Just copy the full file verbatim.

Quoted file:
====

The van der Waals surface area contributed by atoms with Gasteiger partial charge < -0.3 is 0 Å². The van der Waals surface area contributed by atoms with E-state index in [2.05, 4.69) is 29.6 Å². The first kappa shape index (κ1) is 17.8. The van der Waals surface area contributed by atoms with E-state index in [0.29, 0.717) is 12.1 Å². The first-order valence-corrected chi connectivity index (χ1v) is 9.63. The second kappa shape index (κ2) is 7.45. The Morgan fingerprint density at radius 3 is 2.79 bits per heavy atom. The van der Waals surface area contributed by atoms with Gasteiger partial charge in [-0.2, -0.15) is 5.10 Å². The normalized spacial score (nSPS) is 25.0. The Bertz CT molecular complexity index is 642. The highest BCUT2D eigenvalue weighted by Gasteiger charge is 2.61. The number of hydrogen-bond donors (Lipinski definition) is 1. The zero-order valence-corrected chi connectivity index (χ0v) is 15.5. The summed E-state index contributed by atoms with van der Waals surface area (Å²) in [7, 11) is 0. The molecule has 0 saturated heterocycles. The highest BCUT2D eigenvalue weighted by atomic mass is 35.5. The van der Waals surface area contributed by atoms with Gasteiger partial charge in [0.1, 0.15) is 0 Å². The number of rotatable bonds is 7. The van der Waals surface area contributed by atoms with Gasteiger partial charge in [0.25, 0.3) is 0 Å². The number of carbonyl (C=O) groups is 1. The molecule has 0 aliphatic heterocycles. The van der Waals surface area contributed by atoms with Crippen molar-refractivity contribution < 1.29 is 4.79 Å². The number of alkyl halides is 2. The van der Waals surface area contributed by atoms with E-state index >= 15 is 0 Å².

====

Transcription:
The van der Waals surface area contributed by atoms with Gasteiger partial charge < -0.3 is 0 Å². The van der Waals surface area contributed by atoms with E-state index in [2.05, 4.69) is 29.6 Å². The first kappa shape index (κ1) is 17.8. The van der Waals surface area contributed by atoms with E-state index in [0.29, 0.717) is 12.1 Å². The first-order valence-corrected chi connectivity index (χ1v) is 9.63. The second kappa shape index (κ2) is 7.45. The Morgan fingerprint density at radius 3 is 2.79 bits per heavy atom. The van der Waals surface area contributed by atoms with Gasteiger partial charge in [-0.2, -0.15) is 5.10 Å². The normalized spacial score (nSPS) is 25.0. The Bertz CT molecular complexity index is 642. The highest BCUT2D eigenvalue weighted by Gasteiger charge is 2.61. The number of hydrogen-bond donors (Lipinski definition) is 1. The zero-order valence-corrected chi connectivity index (χ0v) is 15.5. The summed E-state index contributed by atoms with van der Waals surface area (Å²) in [7, 11) is 0. The molecule has 0 saturated heterocycles. The highest BCUT2D eigenvalue weighted by atomic mass is 35.5. The van der Waals surface area contributed by atoms with Gasteiger partial charge in [0.1, 0.15) is 0 Å². The number of rotatable bonds is 7. The van der Waals surface area contributed by atoms with Gasteiger partial charge in [0.25, 0.3) is 0 Å². The number of carbonyl (C=O) groups is 1. The molecule has 0 aliphatic heterocycles. The van der Waals surface area contributed by atoms with Crippen molar-refractivity contribution < 1.29 is 4.79 Å². The number of alkyl halides is 2. The van der Waals surface area contributed by atoms with E-state index >= 15 is 0 Å².